Deductibles and Coinsurance


Any time you or a loved one experience a medical issue, it can be a stressful time for the entire family. To avoid adding extra anxiety to the situation, you’ll want to plan ahead to understand how your insurance coverage works. A good place to start is by learning what the differences are between a deductible and coinsurance.
The amount that you pay out-of-pocket for health care costs before your plan begins to pay is the deductible. The specific expenses that can be contributed toward the deductible will vary depending on your particular plan, but typical examples of qualifying medical expenses include doctors’ office visits, lab tests, surgical procedures, hospitalizations, rehabilitation expenses and prescription medications. There may be an individual deductible, and, if you have dependents on your plan, a separate family deductible.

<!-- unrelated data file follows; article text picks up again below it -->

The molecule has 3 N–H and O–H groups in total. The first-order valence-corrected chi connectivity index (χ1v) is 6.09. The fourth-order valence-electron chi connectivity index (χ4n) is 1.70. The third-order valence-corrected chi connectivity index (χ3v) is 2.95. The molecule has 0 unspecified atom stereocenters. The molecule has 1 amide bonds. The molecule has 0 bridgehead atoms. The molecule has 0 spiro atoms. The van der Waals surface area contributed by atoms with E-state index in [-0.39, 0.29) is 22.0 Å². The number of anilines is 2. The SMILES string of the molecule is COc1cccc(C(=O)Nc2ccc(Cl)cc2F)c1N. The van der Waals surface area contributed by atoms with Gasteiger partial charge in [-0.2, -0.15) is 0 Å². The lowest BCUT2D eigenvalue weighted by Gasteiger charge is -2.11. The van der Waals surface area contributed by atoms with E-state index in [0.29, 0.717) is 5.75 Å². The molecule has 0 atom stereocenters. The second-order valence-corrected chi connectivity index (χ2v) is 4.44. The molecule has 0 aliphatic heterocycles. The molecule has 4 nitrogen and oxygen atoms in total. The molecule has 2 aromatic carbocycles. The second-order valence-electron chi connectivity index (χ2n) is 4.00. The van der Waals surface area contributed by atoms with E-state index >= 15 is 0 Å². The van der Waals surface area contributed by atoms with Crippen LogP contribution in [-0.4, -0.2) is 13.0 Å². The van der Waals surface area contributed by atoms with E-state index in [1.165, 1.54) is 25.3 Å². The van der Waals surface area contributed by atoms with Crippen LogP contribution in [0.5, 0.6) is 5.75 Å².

Once your deductible has been met, you might be required to pay a percentage of certain medical bills. This percentage is the coinsurance. If, for example, you have a bill that is $200 and your coinsurance is 20%, then the amount that you owe would be $40. You will continue to pay the coinsurance on any bills until you reach your plan’s out-of-pocket maximum. Once the out-of-pocket-maximum has been met, the plan will cover 100% of your health care costs for the remainder of the plan year.
Whether you only visit the doctor for annual exams or you have an unexpected trip to the emergency room, you can help protect your pocketbook by fully researching your insurance plan now.
Source: Cigna